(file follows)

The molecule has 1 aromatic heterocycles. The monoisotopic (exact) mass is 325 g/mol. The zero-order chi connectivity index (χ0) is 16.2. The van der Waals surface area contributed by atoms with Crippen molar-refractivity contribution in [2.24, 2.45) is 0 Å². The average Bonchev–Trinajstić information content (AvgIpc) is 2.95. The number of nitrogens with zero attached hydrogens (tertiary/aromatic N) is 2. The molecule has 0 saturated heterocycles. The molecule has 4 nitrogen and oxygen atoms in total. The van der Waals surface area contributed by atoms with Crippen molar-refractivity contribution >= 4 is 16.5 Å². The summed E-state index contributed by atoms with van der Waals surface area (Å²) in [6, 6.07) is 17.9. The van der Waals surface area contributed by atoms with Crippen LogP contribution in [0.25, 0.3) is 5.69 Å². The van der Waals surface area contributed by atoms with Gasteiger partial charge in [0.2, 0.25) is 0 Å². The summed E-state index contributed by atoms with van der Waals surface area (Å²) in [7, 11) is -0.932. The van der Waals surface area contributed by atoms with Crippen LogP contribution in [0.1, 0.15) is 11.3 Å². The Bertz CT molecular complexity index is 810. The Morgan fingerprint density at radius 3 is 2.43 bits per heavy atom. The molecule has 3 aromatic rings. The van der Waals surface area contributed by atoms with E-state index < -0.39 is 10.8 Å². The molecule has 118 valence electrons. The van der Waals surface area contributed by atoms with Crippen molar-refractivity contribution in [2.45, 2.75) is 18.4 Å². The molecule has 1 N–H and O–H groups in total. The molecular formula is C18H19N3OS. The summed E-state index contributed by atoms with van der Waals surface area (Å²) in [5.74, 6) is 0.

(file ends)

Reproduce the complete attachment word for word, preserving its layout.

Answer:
The molecule has 1 aromatic heterocycles. The monoisotopic (exact) mass is 325 g/mol. The zero-order chi connectivity index (χ0) is 16.2. The van der Waals surface area contributed by atoms with Crippen molar-refractivity contribution in [2.24, 2.45) is 0 Å². The average Bonchev–Trinajstić information content (AvgIpc) is 2.95. The number of nitrogens with zero attached hydrogens (tertiary/aromatic N) is 2. The molecule has 0 saturated heterocycles. The molecule has 4 nitrogen and oxygen atoms in total. The van der Waals surface area contributed by atoms with Crippen molar-refractivity contribution >= 4 is 16.5 Å². The summed E-state index contributed by atoms with van der Waals surface area (Å²) in [6, 6.07) is 17.9. The van der Waals surface area contributed by atoms with Crippen LogP contribution in [0.25, 0.3) is 5.69 Å². The van der Waals surface area contributed by atoms with Gasteiger partial charge in [0.2, 0.25) is 0 Å². The summed E-state index contributed by atoms with van der Waals surface area (Å²) in [7, 11) is -0.932. The van der Waals surface area contributed by atoms with Crippen LogP contribution in [0.1, 0.15) is 11.3 Å². The Bertz CT molecular complexity index is 810. The Morgan fingerprint density at radius 3 is 2.43 bits per heavy atom. The molecule has 3 aromatic rings. The van der Waals surface area contributed by atoms with E-state index < -0.39 is 10.8 Å². The molecule has 118 valence electrons. The van der Waals surface area contributed by atoms with Crippen molar-refractivity contribution in [2.45, 2.75) is 18.4 Å². The molecule has 1 N–H and O–H groups in total. The molecular formula is C18H19N3OS. The summed E-state index contributed by atoms with van der Waals surface area (Å²) in [5.74, 6) is 0.